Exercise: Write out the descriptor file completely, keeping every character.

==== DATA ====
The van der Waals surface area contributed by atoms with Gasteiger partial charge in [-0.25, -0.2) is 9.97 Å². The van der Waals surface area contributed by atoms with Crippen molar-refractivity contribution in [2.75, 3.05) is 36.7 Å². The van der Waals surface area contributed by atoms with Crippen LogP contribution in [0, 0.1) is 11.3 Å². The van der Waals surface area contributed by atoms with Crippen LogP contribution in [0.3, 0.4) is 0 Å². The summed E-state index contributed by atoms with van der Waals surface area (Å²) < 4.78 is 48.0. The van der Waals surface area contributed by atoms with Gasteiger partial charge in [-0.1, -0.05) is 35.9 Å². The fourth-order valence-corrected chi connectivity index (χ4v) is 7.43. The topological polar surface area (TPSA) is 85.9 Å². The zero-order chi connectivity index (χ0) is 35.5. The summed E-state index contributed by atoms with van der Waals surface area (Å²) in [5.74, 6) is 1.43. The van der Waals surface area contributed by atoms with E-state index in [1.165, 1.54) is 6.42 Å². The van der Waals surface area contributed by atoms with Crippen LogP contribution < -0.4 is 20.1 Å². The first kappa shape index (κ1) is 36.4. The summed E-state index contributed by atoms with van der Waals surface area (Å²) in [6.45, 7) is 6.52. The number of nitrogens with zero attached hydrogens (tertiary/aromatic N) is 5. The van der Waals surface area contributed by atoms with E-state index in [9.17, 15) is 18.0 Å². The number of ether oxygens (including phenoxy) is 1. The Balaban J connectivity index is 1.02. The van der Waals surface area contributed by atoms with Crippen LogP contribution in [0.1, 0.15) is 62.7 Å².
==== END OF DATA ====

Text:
The van der Waals surface area contributed by atoms with Gasteiger partial charge in [-0.25, -0.2) is 9.97 Å². The van der Waals surface area contributed by atoms with Crippen molar-refractivity contribution in [2.75, 3.05) is 36.7 Å². The van der Waals surface area contributed by atoms with Crippen LogP contribution in [0, 0.1) is 11.3 Å². The van der Waals surface area contributed by atoms with Crippen LogP contribution in [0.3, 0.4) is 0 Å². The summed E-state index contributed by atoms with van der Waals surface area (Å²) < 4.78 is 48.0. The van der Waals surface area contributed by atoms with Gasteiger partial charge in [-0.1, -0.05) is 35.9 Å². The fourth-order valence-corrected chi connectivity index (χ4v) is 7.43. The topological polar surface area (TPSA) is 85.9 Å². The zero-order chi connectivity index (χ0) is 35.5. The summed E-state index contributed by atoms with van der Waals surface area (Å²) in [5.74, 6) is 1.43. The van der Waals surface area contributed by atoms with E-state index in [1.165, 1.54) is 6.42 Å². The van der Waals surface area contributed by atoms with Crippen LogP contribution < -0.4 is 20.1 Å². The first kappa shape index (κ1) is 36.4. The summed E-state index contributed by atoms with van der Waals surface area (Å²) in [6.45, 7) is 6.52. The number of nitrogens with zero attached hydrogens (tertiary/aromatic N) is 5. The van der Waals surface area contributed by atoms with E-state index in [9.17, 15) is 18.0 Å². The number of ether oxygens (including phenoxy) is 1. The Balaban J connectivity index is 1.02. The van der Waals surface area contributed by atoms with Crippen LogP contribution in [0.1, 0.15) is 62.7 Å².